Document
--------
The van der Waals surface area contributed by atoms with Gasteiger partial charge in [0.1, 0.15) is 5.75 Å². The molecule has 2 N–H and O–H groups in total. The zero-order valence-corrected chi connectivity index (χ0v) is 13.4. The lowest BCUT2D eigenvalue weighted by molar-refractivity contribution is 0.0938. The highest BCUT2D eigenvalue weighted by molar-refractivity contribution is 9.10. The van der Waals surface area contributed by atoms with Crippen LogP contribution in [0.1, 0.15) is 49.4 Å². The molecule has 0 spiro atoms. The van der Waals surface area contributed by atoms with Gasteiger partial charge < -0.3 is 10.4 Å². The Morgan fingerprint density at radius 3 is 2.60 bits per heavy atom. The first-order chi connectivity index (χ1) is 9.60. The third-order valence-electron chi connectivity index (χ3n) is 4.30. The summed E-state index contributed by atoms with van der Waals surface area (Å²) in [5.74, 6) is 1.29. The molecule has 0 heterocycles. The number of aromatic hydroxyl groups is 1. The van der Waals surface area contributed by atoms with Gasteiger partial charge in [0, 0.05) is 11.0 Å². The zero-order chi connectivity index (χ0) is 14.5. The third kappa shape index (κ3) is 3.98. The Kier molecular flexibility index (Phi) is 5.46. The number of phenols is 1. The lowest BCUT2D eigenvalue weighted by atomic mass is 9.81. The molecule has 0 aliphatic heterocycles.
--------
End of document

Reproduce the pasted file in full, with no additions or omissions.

The van der Waals surface area contributed by atoms with Gasteiger partial charge in [0.1, 0.15) is 5.75 Å². The molecule has 2 N–H and O–H groups in total. The zero-order valence-corrected chi connectivity index (χ0v) is 13.4. The lowest BCUT2D eigenvalue weighted by molar-refractivity contribution is 0.0938. The highest BCUT2D eigenvalue weighted by molar-refractivity contribution is 9.10. The van der Waals surface area contributed by atoms with Crippen LogP contribution in [0.1, 0.15) is 49.4 Å². The molecule has 0 spiro atoms. The van der Waals surface area contributed by atoms with Gasteiger partial charge < -0.3 is 10.4 Å². The Morgan fingerprint density at radius 3 is 2.60 bits per heavy atom. The first-order chi connectivity index (χ1) is 9.60. The third-order valence-electron chi connectivity index (χ3n) is 4.30. The summed E-state index contributed by atoms with van der Waals surface area (Å²) in [5.74, 6) is 1.29. The molecule has 0 heterocycles. The number of aromatic hydroxyl groups is 1. The van der Waals surface area contributed by atoms with Gasteiger partial charge in [0, 0.05) is 11.0 Å². The zero-order chi connectivity index (χ0) is 14.5. The third kappa shape index (κ3) is 3.98. The Kier molecular flexibility index (Phi) is 5.46. The number of phenols is 1. The lowest BCUT2D eigenvalue weighted by atomic mass is 9.81. The molecule has 0 aliphatic heterocycles.